Every year we provide tips for surviving severe weather events here in Wisconsin. There is a Tornado and Severe Thunderstorm Awareness Week, A Flood Safety Week, Lightning Safety, Safe Boating Week, and Winter Weather Awareness Week, just to name a few. While researching safety tips for an upcoming presentation, I thought I would look at some other types of disasters that do not normally happen in Northcentral Wisconsin, just for my own knowledge, because I never know what might happen in places where I might travel.
I lived in California for almost a year but I never did feel or experience an earthquake. It must have been one of the quietest earthquake years in California’s history. I didn’t even feel a minor tremor. It is probably a good thing, because I didn’t know how to protect myself in the event of a big quake. I am not going to go through all the different safety and preparedness tips here in the blog, just a couple interesting things I learned. For more in depth information here are a couple of websites I found useful:
Geology.com and National Geographic
One of the more interesting tips was that if you are sleeping when an earthquake happens, you should stay in bed and cover your head with a pillow. Also, if you are cooking, it is reccommended you turn off the stove before seeking safety in your home. I suppose the danger of an electrical or gas fire due to the stove being on is greater than threat posed by delaying your move to get under something sturdy and away from the walls and windows.
When looking at Hurricane safety and preparedness, it seemed fairly simple. Most of the action occurs before a storm arrives. The main safety advice is to just evacuate – have a family disaster plan in place and then be ready to evacuate. Be sure to take your pets as well. Once an area is quarantined by the authorities, they will not let you in no matter what. I have heard second hand of horror stories where people were literally just a few yards from their starving pets but they were not allowed to cross the barricade/check point in order to save them. One piece of advice that I did not find on official hurricane safety sites was to keep an axe in your attic. This is advice I have heard from other people and it is mentioned here. The idea here is that if there is major flooding during or after a hurricane and you are trapped in your house, you can use the axe to chop a hole in your roof so you can get out.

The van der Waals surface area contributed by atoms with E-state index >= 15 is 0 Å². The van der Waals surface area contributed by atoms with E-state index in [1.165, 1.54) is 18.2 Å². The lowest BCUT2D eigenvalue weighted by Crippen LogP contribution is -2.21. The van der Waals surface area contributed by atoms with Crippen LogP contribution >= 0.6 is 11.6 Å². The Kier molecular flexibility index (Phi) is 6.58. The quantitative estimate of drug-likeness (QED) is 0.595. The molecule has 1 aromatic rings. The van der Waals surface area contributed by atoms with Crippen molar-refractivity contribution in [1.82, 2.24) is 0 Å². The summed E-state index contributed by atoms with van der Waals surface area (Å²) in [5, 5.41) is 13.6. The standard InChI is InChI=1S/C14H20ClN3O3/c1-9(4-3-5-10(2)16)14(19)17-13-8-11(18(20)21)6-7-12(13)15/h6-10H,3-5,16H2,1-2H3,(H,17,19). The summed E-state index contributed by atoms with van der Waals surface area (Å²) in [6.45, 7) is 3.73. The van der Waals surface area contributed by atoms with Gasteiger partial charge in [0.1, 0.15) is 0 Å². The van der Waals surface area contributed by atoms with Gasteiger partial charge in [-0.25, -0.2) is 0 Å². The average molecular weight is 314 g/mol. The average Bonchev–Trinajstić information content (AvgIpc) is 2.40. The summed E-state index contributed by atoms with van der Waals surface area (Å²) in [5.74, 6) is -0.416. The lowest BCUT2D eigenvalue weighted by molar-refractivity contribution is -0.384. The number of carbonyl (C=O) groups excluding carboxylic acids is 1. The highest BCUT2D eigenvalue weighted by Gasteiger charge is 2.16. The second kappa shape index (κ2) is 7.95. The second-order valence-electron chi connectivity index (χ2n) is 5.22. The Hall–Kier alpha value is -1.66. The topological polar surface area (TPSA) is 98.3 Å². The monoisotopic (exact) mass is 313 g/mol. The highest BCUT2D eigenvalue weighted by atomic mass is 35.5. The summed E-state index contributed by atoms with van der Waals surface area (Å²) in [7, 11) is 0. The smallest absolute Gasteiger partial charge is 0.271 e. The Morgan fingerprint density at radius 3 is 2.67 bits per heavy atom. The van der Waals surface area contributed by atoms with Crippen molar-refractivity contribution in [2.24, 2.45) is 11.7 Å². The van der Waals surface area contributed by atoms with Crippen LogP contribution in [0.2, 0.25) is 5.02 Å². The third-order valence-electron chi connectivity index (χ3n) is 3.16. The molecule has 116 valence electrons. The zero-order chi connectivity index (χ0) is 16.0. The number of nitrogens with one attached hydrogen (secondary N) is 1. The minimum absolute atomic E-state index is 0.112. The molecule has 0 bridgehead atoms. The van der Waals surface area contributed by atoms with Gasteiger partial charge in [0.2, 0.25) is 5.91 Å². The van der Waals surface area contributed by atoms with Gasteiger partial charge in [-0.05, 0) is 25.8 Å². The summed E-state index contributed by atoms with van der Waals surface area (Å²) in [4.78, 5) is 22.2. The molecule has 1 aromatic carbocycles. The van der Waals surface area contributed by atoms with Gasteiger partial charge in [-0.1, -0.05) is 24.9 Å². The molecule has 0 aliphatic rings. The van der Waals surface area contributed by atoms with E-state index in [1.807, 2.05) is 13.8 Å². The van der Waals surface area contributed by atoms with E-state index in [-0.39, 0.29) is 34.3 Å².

Do any of you have any hurricane or earthquake stories to share? What about any other odd natural disasters that don’t normally occur in Northcentral Wisconsin?
We certainly have not had to deal with many Winter “disasters” this year. The Winter has been pretty tame, but it was not predicted to be that way by some. If you remember back to the Fall, the Farmer’s Almanac and Accuwx were at least two sources that were predicting very harsh Winter conditions across the Midwest, including Wisconsin. I think those forecasts were based mainly on the fact that La Nina was occurring in the Pacific. Last Winter there was a La Nina in the Pacific and it WAS a bad Winter. This year was almost the opposite.
You will recall that even I was predicting a little below normal temps and a little above normal snowfall – mainly due to La Nina. I didn’t go overboard because this Winter’s La Nina was not as strong as last Winter and because I know that La Nina historically has not had as strong an influence on our Winter weather as El Nino. It is true that the last 3 La Nina’s brought colder and snowier winter conditions to Wisconsin, but if you go farther back in history, the correlation is not as clear.
Computer Forecasts for ENSO Trend
So what is La Nina up to now? A moderate La Nina is still occurring but it has shown signs of slight weakening in the past month. Here is the latest monthly diagnostic discussion. The computer models are forecasting a continued weakening over the next couple of months, enough so that it is gone (temps in the ocean would be neutral) around May. I just hope that all of our Winter weather has not been saved-up only to be unleashed upon us in March and April. I wouldn’t mind see some above normal precipitation this Spring (I hate droughts), just as long as it comes as rain and not snow & cold.
Have a fine Friday! Meteorologist Justin Loew.
Posted under Earthquake, ENSO Update, Hurricanes, Natural Disasters, Weather Safety
This post was written by jloew on February 10, 2012